January 14, 2006
This was the day that I finally got to see the Perito Moreno glacier. This morning, John, from England, and I took a tour bus out to Los Glacieres National Park, where the glacier is located. On the bus, we also met Judy and Teri, a mother/daughter pair from New Zealand who are traveling in Chile and Argentina for a month or so. Judy's son has been studying in Punta Arenas, Chile for a year, and they wanted to visit him before he returned to New Zealand. That sounds like a fun excuse to explore South America to me.
When we got off the bus, we walked down to the lake that the glacier plunges into. Almost immediately, we heard a thunderous noise. A huge chunk of ice broke off the glacier and fell into the lake. We were still far away, but we could hear and see it clear as day. So much ice fell that the lake water became quite rough with waves for the next few minutes. I had only been in the park for five minutes, yet I had already seen one of the most incredible sights of my life.
For the next hour, our group walked closer and closer to the glacier. The cracking noises were almost continuous. Everyone's eyes were focused on the ice that they thought was about to fall. The glacier seemed to like to play games with the tourists, however, because while it rumbled all the time, it only gave us a show every half hour or so.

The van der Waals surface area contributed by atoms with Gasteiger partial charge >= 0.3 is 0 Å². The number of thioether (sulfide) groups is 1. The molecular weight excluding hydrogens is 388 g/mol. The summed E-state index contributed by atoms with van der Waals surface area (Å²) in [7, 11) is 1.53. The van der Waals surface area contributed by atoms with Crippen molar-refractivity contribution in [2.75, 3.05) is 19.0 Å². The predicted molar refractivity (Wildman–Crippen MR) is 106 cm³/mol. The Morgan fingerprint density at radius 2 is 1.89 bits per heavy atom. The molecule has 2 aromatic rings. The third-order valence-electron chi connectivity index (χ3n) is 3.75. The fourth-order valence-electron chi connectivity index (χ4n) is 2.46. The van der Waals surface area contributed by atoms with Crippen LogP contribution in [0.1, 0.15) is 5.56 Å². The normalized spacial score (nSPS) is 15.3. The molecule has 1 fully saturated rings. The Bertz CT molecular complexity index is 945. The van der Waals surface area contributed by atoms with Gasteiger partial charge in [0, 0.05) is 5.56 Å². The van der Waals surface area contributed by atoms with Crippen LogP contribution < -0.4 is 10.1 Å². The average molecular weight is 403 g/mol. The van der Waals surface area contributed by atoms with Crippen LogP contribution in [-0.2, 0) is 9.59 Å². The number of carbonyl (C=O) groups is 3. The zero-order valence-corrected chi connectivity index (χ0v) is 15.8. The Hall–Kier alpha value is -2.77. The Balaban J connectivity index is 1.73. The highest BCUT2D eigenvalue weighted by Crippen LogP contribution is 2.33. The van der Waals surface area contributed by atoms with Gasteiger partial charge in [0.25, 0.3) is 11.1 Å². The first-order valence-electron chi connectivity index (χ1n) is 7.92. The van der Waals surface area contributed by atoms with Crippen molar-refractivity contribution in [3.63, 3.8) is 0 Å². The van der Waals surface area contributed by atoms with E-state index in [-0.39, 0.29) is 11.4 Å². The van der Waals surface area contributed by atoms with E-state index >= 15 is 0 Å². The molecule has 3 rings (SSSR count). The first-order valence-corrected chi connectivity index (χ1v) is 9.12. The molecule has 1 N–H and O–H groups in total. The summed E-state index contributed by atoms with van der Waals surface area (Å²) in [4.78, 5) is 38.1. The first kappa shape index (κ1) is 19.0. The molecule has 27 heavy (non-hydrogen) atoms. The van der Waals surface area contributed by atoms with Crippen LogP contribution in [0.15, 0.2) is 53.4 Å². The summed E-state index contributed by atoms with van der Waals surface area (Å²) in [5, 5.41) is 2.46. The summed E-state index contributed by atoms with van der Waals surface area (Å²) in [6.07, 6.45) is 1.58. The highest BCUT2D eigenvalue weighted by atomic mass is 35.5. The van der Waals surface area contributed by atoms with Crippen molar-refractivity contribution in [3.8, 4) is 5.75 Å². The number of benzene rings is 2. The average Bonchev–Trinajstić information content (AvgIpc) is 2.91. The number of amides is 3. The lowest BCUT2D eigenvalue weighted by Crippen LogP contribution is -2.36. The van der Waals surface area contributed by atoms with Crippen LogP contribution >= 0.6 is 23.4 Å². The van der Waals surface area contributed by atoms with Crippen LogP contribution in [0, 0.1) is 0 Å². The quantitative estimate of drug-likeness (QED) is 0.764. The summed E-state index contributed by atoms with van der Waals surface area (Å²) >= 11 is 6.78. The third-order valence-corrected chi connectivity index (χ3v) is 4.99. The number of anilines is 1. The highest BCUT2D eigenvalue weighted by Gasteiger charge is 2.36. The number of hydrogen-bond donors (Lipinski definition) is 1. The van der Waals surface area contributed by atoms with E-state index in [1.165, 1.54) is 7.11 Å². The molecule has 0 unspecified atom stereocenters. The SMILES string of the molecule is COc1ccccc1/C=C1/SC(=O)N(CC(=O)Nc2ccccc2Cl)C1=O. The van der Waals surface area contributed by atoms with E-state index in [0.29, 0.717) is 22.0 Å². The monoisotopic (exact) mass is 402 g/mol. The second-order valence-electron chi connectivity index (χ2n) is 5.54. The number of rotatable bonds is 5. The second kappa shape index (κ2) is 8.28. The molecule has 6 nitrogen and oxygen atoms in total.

Next, we were led to the parking lot, where we had the chance to sign up for a boat tour on the lake near the glacier. I declined to go because the boats can't get too close for obvious reasons, so the view we had from the land was just as good, even though it was a higher perspective. Instead, all of us walked to the viewing platforms.
For the next three hours, Teri, John, Judi and I sat in awe as we watched the glacier work its magic. Perito Moreno is one of the few advancing glaciers that remains in this world of global warming. In an era where there's nothing left of most glaciers other than a few muddy puddles and maybe an ice cube, an average of two meters of ice still breaks off the 70-meter-high ice wall and falls into the water every day. Honestly, despite the hordes of tourists that surrounded us, I could've watched the glacier all day. It easily beats whatever they are showing on "Must See TV" nowadays.
After we got back to into town, John, Judy, Teri, and I went shopping for a feast. We had a big chunky chicken salad with all the fixin's. Tomorrow, John and I are going to head out early and go to Puerto Natales, Chile to prepare for a long trek through the nearby national park. I think I'll cross between Chile and Argentina several more times before I'm finished, so my passport is going to fill up with stamps quickly.
The photo album for this entry is here.